Alexander the Great essay

Topics: Alexander the Great, Darius III of Persia, Macedonia Pages: 5 (1812 words) Published: April 23, 2013
Alexander the Great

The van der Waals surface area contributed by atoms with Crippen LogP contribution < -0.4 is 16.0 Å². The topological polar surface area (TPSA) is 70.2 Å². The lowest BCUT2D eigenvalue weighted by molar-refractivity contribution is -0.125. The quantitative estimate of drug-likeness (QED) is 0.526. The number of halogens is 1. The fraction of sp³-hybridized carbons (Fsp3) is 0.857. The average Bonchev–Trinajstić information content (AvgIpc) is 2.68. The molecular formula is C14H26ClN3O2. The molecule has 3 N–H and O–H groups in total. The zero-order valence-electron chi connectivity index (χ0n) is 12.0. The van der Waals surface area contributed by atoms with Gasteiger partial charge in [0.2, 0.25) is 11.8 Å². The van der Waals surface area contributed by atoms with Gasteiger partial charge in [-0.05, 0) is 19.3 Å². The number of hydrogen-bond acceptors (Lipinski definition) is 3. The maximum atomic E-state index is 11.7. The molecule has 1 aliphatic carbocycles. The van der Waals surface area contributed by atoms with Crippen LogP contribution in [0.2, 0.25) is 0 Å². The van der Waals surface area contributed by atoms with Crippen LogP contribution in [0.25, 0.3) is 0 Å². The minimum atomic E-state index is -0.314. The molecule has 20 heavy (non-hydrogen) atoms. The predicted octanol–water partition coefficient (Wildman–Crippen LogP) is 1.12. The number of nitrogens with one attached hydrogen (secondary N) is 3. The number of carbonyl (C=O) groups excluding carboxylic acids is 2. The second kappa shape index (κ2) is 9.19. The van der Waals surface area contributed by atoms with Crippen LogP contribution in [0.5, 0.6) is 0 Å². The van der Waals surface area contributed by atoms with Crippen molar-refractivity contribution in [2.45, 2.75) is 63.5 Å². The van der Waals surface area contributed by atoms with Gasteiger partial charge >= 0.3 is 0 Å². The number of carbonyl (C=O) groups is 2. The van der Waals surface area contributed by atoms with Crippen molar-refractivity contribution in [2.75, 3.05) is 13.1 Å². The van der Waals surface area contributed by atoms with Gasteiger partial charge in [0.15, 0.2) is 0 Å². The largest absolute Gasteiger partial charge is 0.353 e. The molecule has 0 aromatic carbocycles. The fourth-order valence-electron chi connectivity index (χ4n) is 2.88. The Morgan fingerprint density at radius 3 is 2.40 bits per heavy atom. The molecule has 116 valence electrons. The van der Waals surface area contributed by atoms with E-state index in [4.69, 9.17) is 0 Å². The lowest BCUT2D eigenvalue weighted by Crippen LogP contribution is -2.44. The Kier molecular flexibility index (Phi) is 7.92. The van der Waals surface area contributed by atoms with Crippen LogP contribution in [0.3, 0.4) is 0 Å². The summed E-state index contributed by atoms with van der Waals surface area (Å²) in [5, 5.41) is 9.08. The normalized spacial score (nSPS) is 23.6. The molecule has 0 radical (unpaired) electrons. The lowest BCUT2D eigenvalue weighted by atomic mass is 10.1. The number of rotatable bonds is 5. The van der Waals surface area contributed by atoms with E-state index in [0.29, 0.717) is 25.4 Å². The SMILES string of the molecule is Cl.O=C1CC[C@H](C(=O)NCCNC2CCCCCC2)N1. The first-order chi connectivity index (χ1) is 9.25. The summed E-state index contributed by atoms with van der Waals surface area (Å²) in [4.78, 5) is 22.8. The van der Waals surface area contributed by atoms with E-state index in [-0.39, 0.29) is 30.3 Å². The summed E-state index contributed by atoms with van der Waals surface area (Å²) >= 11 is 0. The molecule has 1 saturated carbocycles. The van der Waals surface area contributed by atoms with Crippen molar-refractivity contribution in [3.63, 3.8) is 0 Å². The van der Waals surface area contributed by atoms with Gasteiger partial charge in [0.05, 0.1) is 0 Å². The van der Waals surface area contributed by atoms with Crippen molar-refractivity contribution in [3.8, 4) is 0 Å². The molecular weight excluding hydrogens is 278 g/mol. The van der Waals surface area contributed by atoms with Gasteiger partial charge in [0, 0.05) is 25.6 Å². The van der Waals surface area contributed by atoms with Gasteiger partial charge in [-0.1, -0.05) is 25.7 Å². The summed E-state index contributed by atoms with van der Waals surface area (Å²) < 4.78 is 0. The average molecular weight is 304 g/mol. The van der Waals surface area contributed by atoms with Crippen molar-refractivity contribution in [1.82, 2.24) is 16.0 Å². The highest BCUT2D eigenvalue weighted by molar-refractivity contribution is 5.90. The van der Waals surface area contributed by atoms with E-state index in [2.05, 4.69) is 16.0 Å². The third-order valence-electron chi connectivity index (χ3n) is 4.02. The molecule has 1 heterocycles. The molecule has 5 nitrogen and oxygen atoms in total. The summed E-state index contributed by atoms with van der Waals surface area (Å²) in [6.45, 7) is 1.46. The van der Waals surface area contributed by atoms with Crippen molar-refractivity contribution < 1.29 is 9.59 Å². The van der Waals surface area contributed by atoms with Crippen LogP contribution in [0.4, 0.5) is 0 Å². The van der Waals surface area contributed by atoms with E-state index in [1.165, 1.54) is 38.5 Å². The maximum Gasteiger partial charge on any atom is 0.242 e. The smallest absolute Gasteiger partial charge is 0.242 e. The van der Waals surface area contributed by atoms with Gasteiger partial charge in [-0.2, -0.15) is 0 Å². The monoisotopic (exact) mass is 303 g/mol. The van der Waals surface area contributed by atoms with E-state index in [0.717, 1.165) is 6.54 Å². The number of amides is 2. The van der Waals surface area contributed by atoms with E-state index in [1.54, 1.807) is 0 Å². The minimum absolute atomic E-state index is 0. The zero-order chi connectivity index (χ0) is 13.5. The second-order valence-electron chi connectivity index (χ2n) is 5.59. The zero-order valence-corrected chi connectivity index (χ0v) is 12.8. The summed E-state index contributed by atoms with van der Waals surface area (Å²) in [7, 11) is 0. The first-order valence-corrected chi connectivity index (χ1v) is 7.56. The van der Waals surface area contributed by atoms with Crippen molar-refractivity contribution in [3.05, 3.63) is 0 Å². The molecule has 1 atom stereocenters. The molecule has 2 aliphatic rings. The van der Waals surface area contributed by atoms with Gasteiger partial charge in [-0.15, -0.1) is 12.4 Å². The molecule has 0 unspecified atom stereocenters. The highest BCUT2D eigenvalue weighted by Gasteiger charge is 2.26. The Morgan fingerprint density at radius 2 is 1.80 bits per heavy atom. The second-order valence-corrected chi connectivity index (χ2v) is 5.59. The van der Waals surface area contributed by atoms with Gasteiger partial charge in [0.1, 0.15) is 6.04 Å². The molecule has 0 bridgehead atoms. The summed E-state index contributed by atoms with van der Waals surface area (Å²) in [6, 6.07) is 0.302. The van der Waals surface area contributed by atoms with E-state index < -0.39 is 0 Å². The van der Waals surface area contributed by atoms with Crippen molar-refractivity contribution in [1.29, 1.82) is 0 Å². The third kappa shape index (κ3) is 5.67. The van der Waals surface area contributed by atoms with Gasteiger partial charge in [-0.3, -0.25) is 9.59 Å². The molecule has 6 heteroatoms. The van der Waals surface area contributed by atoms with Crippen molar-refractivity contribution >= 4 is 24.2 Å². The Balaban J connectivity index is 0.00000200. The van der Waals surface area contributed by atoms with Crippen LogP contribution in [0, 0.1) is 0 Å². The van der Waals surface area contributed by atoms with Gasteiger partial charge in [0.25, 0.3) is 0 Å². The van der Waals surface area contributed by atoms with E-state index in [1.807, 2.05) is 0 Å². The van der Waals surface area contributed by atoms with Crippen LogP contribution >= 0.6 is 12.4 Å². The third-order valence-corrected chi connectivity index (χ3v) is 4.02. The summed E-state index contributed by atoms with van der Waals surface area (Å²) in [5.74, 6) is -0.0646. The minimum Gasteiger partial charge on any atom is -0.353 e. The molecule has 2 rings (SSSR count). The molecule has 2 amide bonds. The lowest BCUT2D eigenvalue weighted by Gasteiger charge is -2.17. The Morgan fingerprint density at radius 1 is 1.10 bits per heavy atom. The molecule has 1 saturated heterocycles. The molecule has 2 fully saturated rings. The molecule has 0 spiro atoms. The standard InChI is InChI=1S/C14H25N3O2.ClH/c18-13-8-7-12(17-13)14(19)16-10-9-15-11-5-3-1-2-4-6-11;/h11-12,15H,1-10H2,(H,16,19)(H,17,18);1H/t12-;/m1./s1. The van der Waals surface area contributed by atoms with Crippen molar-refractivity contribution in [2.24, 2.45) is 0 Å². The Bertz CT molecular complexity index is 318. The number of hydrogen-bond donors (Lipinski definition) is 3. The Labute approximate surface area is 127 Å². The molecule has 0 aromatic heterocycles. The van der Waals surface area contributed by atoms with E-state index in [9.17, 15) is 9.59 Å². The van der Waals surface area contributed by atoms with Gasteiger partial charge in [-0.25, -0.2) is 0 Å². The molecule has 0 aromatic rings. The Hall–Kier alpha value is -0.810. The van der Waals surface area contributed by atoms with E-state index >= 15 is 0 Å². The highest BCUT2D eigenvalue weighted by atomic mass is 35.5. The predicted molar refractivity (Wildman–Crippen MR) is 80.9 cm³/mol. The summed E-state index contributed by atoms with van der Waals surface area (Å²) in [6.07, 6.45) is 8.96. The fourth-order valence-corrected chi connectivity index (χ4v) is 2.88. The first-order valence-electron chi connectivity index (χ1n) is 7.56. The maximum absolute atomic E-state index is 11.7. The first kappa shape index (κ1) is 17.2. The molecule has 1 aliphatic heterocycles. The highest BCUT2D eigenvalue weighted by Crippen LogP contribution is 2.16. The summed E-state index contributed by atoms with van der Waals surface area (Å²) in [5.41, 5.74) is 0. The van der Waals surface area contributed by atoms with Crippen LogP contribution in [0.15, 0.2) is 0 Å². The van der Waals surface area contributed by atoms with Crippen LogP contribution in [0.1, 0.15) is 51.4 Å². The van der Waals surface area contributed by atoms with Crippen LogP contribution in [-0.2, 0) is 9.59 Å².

Throughout history there have been many famous leaders. Many people are recognized such as Pompey, Julius Cesear, Peter the Great and many others. The one guy that sticks out in history to me is Alexander the Great. When you hear his name, you automatically know who he is. Alexander the Great was well known but most people don’t know all of the great things he actually did. Alexander was known as a great king, a phenomenal warrior, a conqueror, and very unpredictable. He was born on September 20, 356 B.C. in Pella, Macedonia. Alexander received his early childhood education under the tutelage of Leonidas. Leonidas, who had been hired by King Phillip to teach Alexander math, horsemanship, and archery, struggled to control his rebellious student. Alexander’s next mentor was Lysimachus, who used role-playing to capture the boy’s attention. Alexander was an exceptional warrior and always found it very interesting impersonating Achilles. It is said that he slept with a copy of Homer’s Iliad under his pillow. Some people say that Alexander’s desire to be a great warrior came from Achilles. Along with idolizing Achilles, he has many things from his childhood that are unknown to most people. There is a story that has been told that goes like this. A man brought Alexander’s father, Phillip, a stallion but no one was able to mount it because it was too wild. Alexander then bet his father that he could mount it and ride it right before his father’s eyes. Both Phillip and the man who were trying to sell the horse burst into laughter because neither one of them could do it, and Alexander was just a boy. For a while Alexander ran alongside the horse and stroked him. Then on seeing that he was full of zest and spirit, he quietly threw his cloak aside, made a flying jump and mounted him. For a while he held him back, using a touch of the reins to cheek the bit, but without pulling or tearing his mouth, and when he saw the horse had rid himself of the fear, he let him go and urged him on with the pressure of his legs. He then turned the horse and rode back proud while his father cheered him on. His father said to him, “My boy, seek a kingdom to match yourself. Macedonia is not large enough to hold you.” It is said that the horse was then bought and became Alexander’s warhorse, and would not accept any other rider. In 343 B.C., King Phillip II hired the philosopher Aristotle to tutor Alexander at the Temple of the Nymphs at Meiza. Over the course of three years, Aristotle taught Alexander and many of his other friend’s philosophy, poetry, drama, science and politics. Homer’s Illiad inspired Alexander to dream of becoming a successful and heroic warrior. Aristotle created an abridged version of the tome for Alexander to carry with him on his military campaigns. (Hammond) Alexander the Great is most known for his military adventures and his endeavors he endured along the way. In 338 B.C. he got his chance to make all of his dreams come true by leading his men into battle. The role assigned to Alexander at Chaeronea confirmed his status as crown prince and spoke of his father’s confidence in him to lead his men. The plan was for his father, Phillip, to lead men on right to the Macedonian line and pretend to retreat while Alexander took his men to the left and attack as soon as the Theban army was exposed to Phillip’s maneuver. Alexander became a hero after he destroyed the Theban army and was victorious at the young age of only eighteen years of age. This was very remarkable considering he was so young but able to lead his army to this kind of victory. He was quoted saying, “Winning for my own self, great glory, and for my father.” After the war, an alliance was formed between the Athenians and the Macedonians. Alexander and his father were both extremely happy about because they were only worried about establishing a general peace that would enable them to march on Asia without concern about the threat of...
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